What would you do to protect yourself and your family? How far could you push yourself to survive? And if everything and everyone you ever loved were suddenly taken from you, what might your life become?
These questions—as well as healthy doses of blood, guts, and gore—are at the forefront of AMC’s hit zombie series “The Walking Dead,” which returns Sunday, Feb. 10, for the second half of its third season.
“I think the forum [of the zombie genre] allows us to ask questions of humanity and ourselves that we wouldn’t necessarily be able to play out otherwise,” says British actor David Morrissey, who joined the cast of “The Walking Dead” as the menacingly mysterious Governor at the beginning of Season 3. “It’s imposing an imaginary apocalyptic world, and because the landscape is brutal and horrible, putting humans in that place allows us to explore them emotionally. We can push them to the edge, and I think that’s important.”
Over the course of the season, the Governor has certainly been pushed to the edge of both his sanity and his humanity. He leads a safe haven called Woodbury, protecting a small community of survivors from the hordes of flesh-eating zombies outside the walls. But when his security is breached and his town is attacked not by “walkers” but by fellow humans, he loses his daughter, his eye, and any connection to his past life or moral code.
Morrissey says that although viewers are quick to call the Governor “evil” or a “villain” for his underhanded methods and sometimes despicable deeds, “I don’t see him like that. I see him as a victim of the circumstances he’s living in, and he’s making hard choices.
“You start from the point of view of this being a good man who does bad things. Then there’s something to play with there.”
Morrissey also connects his character’s arc with his own lingering questions about why those elected to lead so often fail to deliver on their campaign promises.
“What happens to people when they take office?” he asks. “We know that power is a massive corruptor. It’s an aphrodisiac, it’s greed, and it can really have powers that play on you—and not always in a good way.”
The Governor’s desire to protect and serve seems to have been replaced with resignation and resentment now. In the newest episode, he sneers from beneath a bloody eye patch, “These people have had it easy. Barbecues and picnics, that ends now.”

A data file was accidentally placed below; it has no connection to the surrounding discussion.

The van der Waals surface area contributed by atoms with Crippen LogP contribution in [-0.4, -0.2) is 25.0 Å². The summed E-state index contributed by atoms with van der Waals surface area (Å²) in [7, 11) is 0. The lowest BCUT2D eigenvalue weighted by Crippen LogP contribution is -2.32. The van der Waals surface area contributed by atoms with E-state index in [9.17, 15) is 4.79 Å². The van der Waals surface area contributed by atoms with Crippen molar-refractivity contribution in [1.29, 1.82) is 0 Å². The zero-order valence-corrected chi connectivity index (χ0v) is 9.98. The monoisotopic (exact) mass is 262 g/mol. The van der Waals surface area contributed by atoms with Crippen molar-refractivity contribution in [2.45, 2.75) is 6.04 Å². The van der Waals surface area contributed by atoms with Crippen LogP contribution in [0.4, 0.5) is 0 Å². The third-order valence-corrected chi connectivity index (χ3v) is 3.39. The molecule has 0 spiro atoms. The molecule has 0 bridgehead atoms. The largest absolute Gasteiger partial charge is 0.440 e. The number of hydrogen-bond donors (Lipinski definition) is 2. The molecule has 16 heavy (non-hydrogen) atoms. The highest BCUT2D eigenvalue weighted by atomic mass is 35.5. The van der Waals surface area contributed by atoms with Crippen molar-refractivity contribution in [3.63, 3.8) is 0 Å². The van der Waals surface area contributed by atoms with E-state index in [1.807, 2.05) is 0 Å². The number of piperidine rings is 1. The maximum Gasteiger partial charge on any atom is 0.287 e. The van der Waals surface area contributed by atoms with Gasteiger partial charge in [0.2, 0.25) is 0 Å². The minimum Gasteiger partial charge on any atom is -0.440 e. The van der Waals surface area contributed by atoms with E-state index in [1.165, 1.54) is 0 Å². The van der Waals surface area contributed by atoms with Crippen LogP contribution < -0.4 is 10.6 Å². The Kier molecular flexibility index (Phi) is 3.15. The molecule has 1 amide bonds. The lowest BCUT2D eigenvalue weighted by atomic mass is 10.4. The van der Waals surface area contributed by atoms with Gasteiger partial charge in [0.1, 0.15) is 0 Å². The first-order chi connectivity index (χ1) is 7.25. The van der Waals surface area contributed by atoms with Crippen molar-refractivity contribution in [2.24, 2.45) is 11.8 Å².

“There is an element of the Governor that he is a man playing a part—that he is not naturally this person,” Morrissey says. “It’s a construct. And now it’s like he is evolving into this person, given the circumstances he’s had to go through. It’s a brutal world.”
Morrissey says that although he did not read the comic books on which the show is based, he’s been a fan of “The Walking Dead” since the pilot episode. To prepare for his role as the Governor—iconic among comic book fanboys long before he was introduced on screen—the actor read a variety of material including “The Rise of the Governor,” a novel by “Walking Dead” creator Robert Kirkman that reveals some of the character’s backstory, and “The Things They Carried,” Tim O’Brien’s collection of semi-autobiographical stories about the Vietnam War.
“These soldiers are good men when they’re home in America and they’re with their families,” Morrissey says of O’Brien’s book. “They go to war on a wave of optimism, trying to keep the security of their lives, and they go to a hell on earth. Suddenly they’re making decisions that the men back home would never have made, because the circumstances they are in and the things they see are so brutal and horrible, and they’re tainted by it.
“We all would like to believe that in moments of crisis we will behave heroically, that we are the good people and we would do good things,” he adds. “But nobody knows that until it happens. Until you are tested and it’s your children who might be killed, your wife who might be taken, you don’t know what you would do. So it’s my job to explore that.”
Does that mean he needs to feel sympathy for the “bad guy” in order to play him onscreen?
“I don’t think it’s sympathetic; I think it’s empathetic,” Morrissey says. “I don’t think there’s any part of the Governor that is asking for sympathy, but you’re watching him and thinking, ‘I might do things like that. I might be in that position. What would you do?’ There’s always hard decisions to be made in any business, and certainly in the business of surviving the zombie apocalypse.”
Job security is probably not an expectation for most actors. But it’s still surprising to hear Morrissey, an accomplished U.K. actor who’s probably best known in the States for “Basic Instinct 2,” praise the fact that “The Walking Dead” so often kills off its lead characters—even though he knows he could easily be next to depart the hit series.
“I love everything about this job, and I’m very proud to be associated with this show,” he says. “But the bitter pill that one has to swallow is that what gives the show its frisson is the fact that it can kill off its lead characters at any moment. We never have that ‘Star Trek’ moment where three lead characters beam down and there’s one guy you’ve never seen before and you think, ‘I don’t think he’s making it back to the Enterprise.’ ”
He laughs and adds, “There is a sense that anyone can go, and in a very odd way that gives the show its reality. I absolutely want to be in it for as long as I possibly can, but I also recognize that part of its success is the unpredictable nature of how it treats its leading characters. That’s the ticket we’ve all bought.”
So in this world of the undead and the nearly-dead, will we ever see the Governor smile again?
“Well, you might,” Morrissey allows, “but what he smiles at might surprise you.” He laughs and says, “Keep watching. It’s about where his humor starts to take him. What he gets joy out of is quite interesting.”